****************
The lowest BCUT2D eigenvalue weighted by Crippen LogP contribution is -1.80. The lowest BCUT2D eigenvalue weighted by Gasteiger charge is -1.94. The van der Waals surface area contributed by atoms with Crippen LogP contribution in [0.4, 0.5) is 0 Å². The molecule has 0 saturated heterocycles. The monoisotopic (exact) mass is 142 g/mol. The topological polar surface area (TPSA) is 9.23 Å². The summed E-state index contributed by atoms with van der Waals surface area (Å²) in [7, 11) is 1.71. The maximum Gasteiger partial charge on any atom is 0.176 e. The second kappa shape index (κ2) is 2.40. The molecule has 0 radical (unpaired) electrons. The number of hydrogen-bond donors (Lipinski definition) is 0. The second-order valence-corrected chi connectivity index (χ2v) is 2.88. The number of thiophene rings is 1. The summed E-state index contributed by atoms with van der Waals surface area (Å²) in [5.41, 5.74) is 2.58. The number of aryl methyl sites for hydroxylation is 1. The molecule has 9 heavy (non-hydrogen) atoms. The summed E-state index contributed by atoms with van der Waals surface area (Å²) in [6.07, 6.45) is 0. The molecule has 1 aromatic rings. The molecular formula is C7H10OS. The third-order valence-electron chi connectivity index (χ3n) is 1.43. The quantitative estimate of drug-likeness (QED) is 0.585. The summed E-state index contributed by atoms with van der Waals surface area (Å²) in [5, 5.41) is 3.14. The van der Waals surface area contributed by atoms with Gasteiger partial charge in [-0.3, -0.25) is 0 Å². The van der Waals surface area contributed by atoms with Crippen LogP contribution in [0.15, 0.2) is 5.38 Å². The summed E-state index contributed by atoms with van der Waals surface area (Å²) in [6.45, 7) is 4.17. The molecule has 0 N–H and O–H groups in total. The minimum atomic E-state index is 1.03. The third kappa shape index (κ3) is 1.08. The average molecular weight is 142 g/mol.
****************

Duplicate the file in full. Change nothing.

The lowest BCUT2D eigenvalue weighted by Crippen LogP contribution is -1.80. The lowest BCUT2D eigenvalue weighted by Gasteiger charge is -1.94. The van der Waals surface area contributed by atoms with Crippen LogP contribution in [0.4, 0.5) is 0 Å². The molecule has 0 saturated heterocycles. The monoisotopic (exact) mass is 142 g/mol. The topological polar surface area (TPSA) is 9.23 Å². The summed E-state index contributed by atoms with van der Waals surface area (Å²) in [7, 11) is 1.71. The maximum Gasteiger partial charge on any atom is 0.176 e. The second kappa shape index (κ2) is 2.40. The molecule has 0 radical (unpaired) electrons. The number of hydrogen-bond donors (Lipinski definition) is 0. The second-order valence-corrected chi connectivity index (χ2v) is 2.88. The number of thiophene rings is 1. The summed E-state index contributed by atoms with van der Waals surface area (Å²) in [5.41, 5.74) is 2.58. The number of aryl methyl sites for hydroxylation is 1. The molecule has 9 heavy (non-hydrogen) atoms. The summed E-state index contributed by atoms with van der Waals surface area (Å²) in [6.07, 6.45) is 0. The molecule has 1 aromatic rings. The molecular formula is C7H10OS. The third-order valence-electron chi connectivity index (χ3n) is 1.43. The quantitative estimate of drug-likeness (QED) is 0.585. The summed E-state index contributed by atoms with van der Waals surface area (Å²) in [5, 5.41) is 3.14. The van der Waals surface area contributed by atoms with Gasteiger partial charge in [-0.3, -0.25) is 0 Å². The van der Waals surface area contributed by atoms with Crippen LogP contribution in [0.15, 0.2) is 5.38 Å². The summed E-state index contributed by atoms with van der Waals surface area (Å²) in [6.45, 7) is 4.17. The molecule has 0 N–H and O–H groups in total. The minimum atomic E-state index is 1.03. The third kappa shape index (κ3) is 1.08. The average molecular weight is 142 g/mol.